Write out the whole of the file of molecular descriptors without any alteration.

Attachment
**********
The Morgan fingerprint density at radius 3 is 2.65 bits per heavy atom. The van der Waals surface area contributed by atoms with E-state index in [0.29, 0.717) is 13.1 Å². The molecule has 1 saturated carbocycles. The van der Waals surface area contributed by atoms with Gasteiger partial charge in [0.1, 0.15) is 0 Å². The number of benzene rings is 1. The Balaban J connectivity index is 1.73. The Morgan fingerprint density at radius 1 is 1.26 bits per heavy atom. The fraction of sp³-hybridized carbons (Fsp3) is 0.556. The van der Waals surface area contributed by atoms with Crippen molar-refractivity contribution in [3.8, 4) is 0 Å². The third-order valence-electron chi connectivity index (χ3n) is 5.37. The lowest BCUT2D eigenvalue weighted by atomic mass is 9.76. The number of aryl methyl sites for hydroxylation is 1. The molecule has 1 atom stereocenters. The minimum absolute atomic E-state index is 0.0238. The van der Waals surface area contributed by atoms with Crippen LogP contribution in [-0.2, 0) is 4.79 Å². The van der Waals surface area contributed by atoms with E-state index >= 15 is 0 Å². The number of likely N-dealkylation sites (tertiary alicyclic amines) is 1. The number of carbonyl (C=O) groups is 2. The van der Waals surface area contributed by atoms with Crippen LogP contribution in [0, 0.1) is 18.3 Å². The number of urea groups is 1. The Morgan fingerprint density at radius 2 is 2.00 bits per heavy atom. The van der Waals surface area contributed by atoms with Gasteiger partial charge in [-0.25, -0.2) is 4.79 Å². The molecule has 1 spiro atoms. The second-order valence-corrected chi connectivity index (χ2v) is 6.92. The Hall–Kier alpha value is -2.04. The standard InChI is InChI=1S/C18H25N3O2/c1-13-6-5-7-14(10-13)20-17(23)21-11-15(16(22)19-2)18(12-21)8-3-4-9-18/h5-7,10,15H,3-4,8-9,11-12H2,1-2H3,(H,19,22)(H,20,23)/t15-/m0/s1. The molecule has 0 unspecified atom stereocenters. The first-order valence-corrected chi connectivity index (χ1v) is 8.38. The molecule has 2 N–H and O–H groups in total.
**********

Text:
The Morgan fingerprint density at radius 3 is 2.65 bits per heavy atom. The van der Waals surface area contributed by atoms with E-state index in [0.29, 0.717) is 13.1 Å². The molecule has 1 saturated carbocycles. The van der Waals surface area contributed by atoms with Gasteiger partial charge in [0.1, 0.15) is 0 Å². The number of benzene rings is 1. The Balaban J connectivity index is 1.73. The Morgan fingerprint density at radius 1 is 1.26 bits per heavy atom. The fraction of sp³-hybridized carbons (Fsp3) is 0.556. The van der Waals surface area contributed by atoms with Crippen molar-refractivity contribution in [3.8, 4) is 0 Å². The third-order valence-electron chi connectivity index (χ3n) is 5.37. The lowest BCUT2D eigenvalue weighted by atomic mass is 9.76. The number of aryl methyl sites for hydroxylation is 1. The molecule has 1 atom stereocenters. The minimum absolute atomic E-state index is 0.0238. The van der Waals surface area contributed by atoms with Crippen LogP contribution in [-0.2, 0) is 4.79 Å². The van der Waals surface area contributed by atoms with E-state index >= 15 is 0 Å². The number of likely N-dealkylation sites (tertiary alicyclic amines) is 1. The number of carbonyl (C=O) groups is 2. The van der Waals surface area contributed by atoms with Crippen LogP contribution in [0, 0.1) is 18.3 Å². The number of urea groups is 1. The Morgan fingerprint density at radius 2 is 2.00 bits per heavy atom. The van der Waals surface area contributed by atoms with Gasteiger partial charge in [-0.25, -0.2) is 4.79 Å². The molecule has 1 spiro atoms. The second-order valence-corrected chi connectivity index (χ2v) is 6.92. The Hall–Kier alpha value is -2.04. The standard InChI is InChI=1S/C18H25N3O2/c1-13-6-5-7-14(10-13)20-17(23)21-11-15(16(22)19-2)18(12-21)8-3-4-9-18/h5-7,10,15H,3-4,8-9,11-12H2,1-2H3,(H,19,22)(H,20,23)/t15-/m0/s1. The molecule has 0 unspecified atom stereocenters. The first-order valence-corrected chi connectivity index (χ1v) is 8.38. The molecule has 2 N–H and O–H groups in total.